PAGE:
2
\$\begingroup\$

enter image description here

This is a picture of a homework question that I do not understand all too well. The question is below: The power supply in Fig. P9.59 generates 50 kW the line impedance is 0.095 . If the load consumes 43 kW and the voltmeter leads 220 V rms, determine the ammeter leading and the power factor of the inductive load.

I don't know how to start. I know some functions that are most likely to be used: P = Vrms x Irms x cos(theta) with cos(theta) being the power factor. Also, I extracted the information and I don't understand how to find the current. That being the obvious first step. I tried using P = VI => 7kW / 220 = I. But, I checked the answer my professor put online and it's not the same. He somehow got Irms = 271.4 Arms. I don't understand it. please help. Thanks.

\$\endgroup\$
4
  • \$\begingroup\$ The diagram shows a DC voltage source: a circle with a +/- polarity. :) \$\endgroup\$ – Kaz Mar 23 '13 at 18:40
  • \$\begingroup\$ It also mentions 480V RMS and 90kW. Can you link to the correct diagram please? \$\endgroup\$ – Oli Glaser Mar 23 '13 at 18:41
  • \$\begingroup\$ That's the correct diagram. The question above that is a different question. About 3 questions refer to the same diagram. \$\endgroup\$ – user32011 Mar 23 '13 at 18:47
  • \$\begingroup\$ Ah okay, that makes it clearer. \$\endgroup\$ – Oli Glaser Mar 23 '13 at 19:02
1
\$\begingroup\$

If you know the input power and the output power then the difference is the power lost.... in the feed wires.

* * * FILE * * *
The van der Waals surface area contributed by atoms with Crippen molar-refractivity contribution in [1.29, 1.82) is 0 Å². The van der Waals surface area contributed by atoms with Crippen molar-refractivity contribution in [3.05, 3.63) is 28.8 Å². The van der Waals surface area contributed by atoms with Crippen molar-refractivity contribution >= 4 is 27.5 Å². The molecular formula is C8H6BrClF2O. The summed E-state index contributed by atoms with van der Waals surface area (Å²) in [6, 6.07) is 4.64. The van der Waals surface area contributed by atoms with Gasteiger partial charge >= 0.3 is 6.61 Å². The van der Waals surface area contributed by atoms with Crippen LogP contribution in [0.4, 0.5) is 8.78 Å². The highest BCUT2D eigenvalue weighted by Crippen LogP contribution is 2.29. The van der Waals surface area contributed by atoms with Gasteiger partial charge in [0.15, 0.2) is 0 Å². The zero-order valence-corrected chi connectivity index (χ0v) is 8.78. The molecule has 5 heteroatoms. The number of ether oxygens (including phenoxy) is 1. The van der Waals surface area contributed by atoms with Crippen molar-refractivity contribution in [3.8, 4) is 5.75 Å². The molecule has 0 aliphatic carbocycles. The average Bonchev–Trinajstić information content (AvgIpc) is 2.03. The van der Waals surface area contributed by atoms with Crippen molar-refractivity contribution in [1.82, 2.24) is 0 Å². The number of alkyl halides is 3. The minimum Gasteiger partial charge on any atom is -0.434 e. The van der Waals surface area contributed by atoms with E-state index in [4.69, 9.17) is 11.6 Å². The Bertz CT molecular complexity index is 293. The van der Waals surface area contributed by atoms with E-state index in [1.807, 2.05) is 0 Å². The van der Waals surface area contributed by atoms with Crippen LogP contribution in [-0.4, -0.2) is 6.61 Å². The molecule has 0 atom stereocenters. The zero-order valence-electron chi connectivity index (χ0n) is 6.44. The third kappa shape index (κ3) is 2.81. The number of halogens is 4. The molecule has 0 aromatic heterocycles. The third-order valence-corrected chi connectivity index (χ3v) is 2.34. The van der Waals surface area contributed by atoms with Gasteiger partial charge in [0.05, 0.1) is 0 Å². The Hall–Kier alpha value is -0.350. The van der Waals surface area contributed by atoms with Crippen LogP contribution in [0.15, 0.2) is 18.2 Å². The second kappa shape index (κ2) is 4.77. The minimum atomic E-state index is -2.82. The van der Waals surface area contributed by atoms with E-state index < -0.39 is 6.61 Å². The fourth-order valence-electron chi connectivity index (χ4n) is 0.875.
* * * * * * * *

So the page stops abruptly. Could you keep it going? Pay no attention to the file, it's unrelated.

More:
Do you know how to calculate the power dissipated in a resistor based on what current is flowing through it? If yes, then you reverse this formula to uncover what current must be flowing to dissipate the power lost in the feed wire. When you have done this you'll find that your prof is right and he also made the assumption that the feed wire between generator and load was purely resistive.

Let's see if you can figure this out by your comments. PF is 0.72 by the way so let's see if you can figure this out too.

\$\endgroup\$
0
\$\begingroup\$

The clue is that the line impedance is given. 7000 Watts is wasted in the system because the source is putting out 50000, and the load uses only 43000. The waste is dissipated in the line impedance. The impedance is given as a real number, so it is just a resistance. Use the \$P = I^2R\$ formula against 7000 watts, rather than trying to use the \$P = VI\$ formula. You can't do that because the \$V\$ across the line impedance isn't known! (It isn't 220).

\$\endgroup\$
4
  • \$\begingroup\$ I understand you are trying to be helpful but when answering homework questions it is probably best to be a little bit more vague. This way the OP can actually claim some credit for finding the solution and will also have more opportunity for understanding by actually working through the problem themselves. \$\endgroup\$ – bhillam Mar 24 '13 at 8:47
  • \$\begingroup\$ @bhillam Kindly read a key detail in the question. The teacher has already given out the numeric answer on the web. That most likely means that the assignments have been collected already. At this point, the professor him/herself will most likely gladly go over how the answer was derived. \$\endgroup\$ – Kaz Mar 24 '13 at 9:55
  • \$\begingroup\$ fair enough, I'll remove my downvote. \$\endgroup\$ – bhillam Mar 25 '13 at 2:17
  • \$\begingroup\$ sorry it won't let me remove the downvote as more than 72 hours have passed. Would someone else be willing to counter it? \$\endgroup\$ – bhillam Mar 27 '13 at 21:46
0
\$\begingroup\$

You are on the right track, just calculating the current incorrectly. You know the generator is sourcing 50kW, and the load tales 43kW. So the 7kW is being dissipated in the real line impedance (i.e. it is resistive).

So you have two knowns:

  • The resistance = 95mΩ

  • The power dissipated by it = 7kW.

Now all you need to do is work out the current that would cause a 95mΩ resistor dissipate this amount of power. You can then work out the apparent power and calculate the power factor also.

\$\endgroup\$

Your Answer

By clicking “Post Your Answer”, you agree to our terms of service, privacy policy and cookie policy

Not the answer you're looking for? Browse other questions tagged or ask your own question.